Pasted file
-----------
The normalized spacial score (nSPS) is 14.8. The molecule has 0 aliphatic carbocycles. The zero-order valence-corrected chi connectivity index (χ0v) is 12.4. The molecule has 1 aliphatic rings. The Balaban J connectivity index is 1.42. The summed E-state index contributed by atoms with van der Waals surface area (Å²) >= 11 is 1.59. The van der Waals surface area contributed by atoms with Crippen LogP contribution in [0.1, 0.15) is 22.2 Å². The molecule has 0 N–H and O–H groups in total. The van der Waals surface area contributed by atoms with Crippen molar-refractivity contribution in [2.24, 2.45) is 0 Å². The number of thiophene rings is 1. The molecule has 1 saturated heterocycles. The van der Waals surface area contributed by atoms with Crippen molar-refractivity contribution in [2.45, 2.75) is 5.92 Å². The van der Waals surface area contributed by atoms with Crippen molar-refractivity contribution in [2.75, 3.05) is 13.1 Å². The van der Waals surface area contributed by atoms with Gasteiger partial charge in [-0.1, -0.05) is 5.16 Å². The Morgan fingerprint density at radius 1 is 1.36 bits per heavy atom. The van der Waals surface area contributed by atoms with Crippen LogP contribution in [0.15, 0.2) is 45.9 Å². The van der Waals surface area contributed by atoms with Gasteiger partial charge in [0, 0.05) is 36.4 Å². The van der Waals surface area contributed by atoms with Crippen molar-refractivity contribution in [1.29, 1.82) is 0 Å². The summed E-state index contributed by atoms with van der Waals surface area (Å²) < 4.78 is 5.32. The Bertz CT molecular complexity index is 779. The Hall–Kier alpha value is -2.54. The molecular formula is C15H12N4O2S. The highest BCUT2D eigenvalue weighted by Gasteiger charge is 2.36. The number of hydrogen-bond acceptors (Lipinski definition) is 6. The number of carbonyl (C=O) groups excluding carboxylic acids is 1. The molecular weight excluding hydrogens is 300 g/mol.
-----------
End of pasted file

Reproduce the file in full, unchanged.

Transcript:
The normalized spacial score (nSPS) is 14.8. The molecule has 0 aliphatic carbocycles. The zero-order valence-corrected chi connectivity index (χ0v) is 12.4. The molecule has 1 aliphatic rings. The Balaban J connectivity index is 1.42. The summed E-state index contributed by atoms with van der Waals surface area (Å²) >= 11 is 1.59. The van der Waals surface area contributed by atoms with Crippen LogP contribution in [0.1, 0.15) is 22.2 Å². The molecule has 0 N–H and O–H groups in total. The van der Waals surface area contributed by atoms with Crippen molar-refractivity contribution in [2.24, 2.45) is 0 Å². The number of thiophene rings is 1. The molecule has 1 saturated heterocycles. The van der Waals surface area contributed by atoms with Crippen molar-refractivity contribution in [2.45, 2.75) is 5.92 Å². The van der Waals surface area contributed by atoms with Crippen molar-refractivity contribution in [2.75, 3.05) is 13.1 Å². The van der Waals surface area contributed by atoms with Gasteiger partial charge in [-0.1, -0.05) is 5.16 Å². The Morgan fingerprint density at radius 1 is 1.36 bits per heavy atom. The van der Waals surface area contributed by atoms with Crippen LogP contribution in [0.15, 0.2) is 45.9 Å². The van der Waals surface area contributed by atoms with Gasteiger partial charge in [0, 0.05) is 36.4 Å². The van der Waals surface area contributed by atoms with Crippen molar-refractivity contribution in [1.29, 1.82) is 0 Å². The summed E-state index contributed by atoms with van der Waals surface area (Å²) < 4.78 is 5.32. The Bertz CT molecular complexity index is 779. The Hall–Kier alpha value is -2.54. The molecular formula is C15H12N4O2S. The highest BCUT2D eigenvalue weighted by Gasteiger charge is 2.36. The number of hydrogen-bond acceptors (Lipinski definition) is 6. The number of carbonyl (C=O) groups excluding carboxylic acids is 1. The molecular weight excluding hydrogens is 300 g/mol.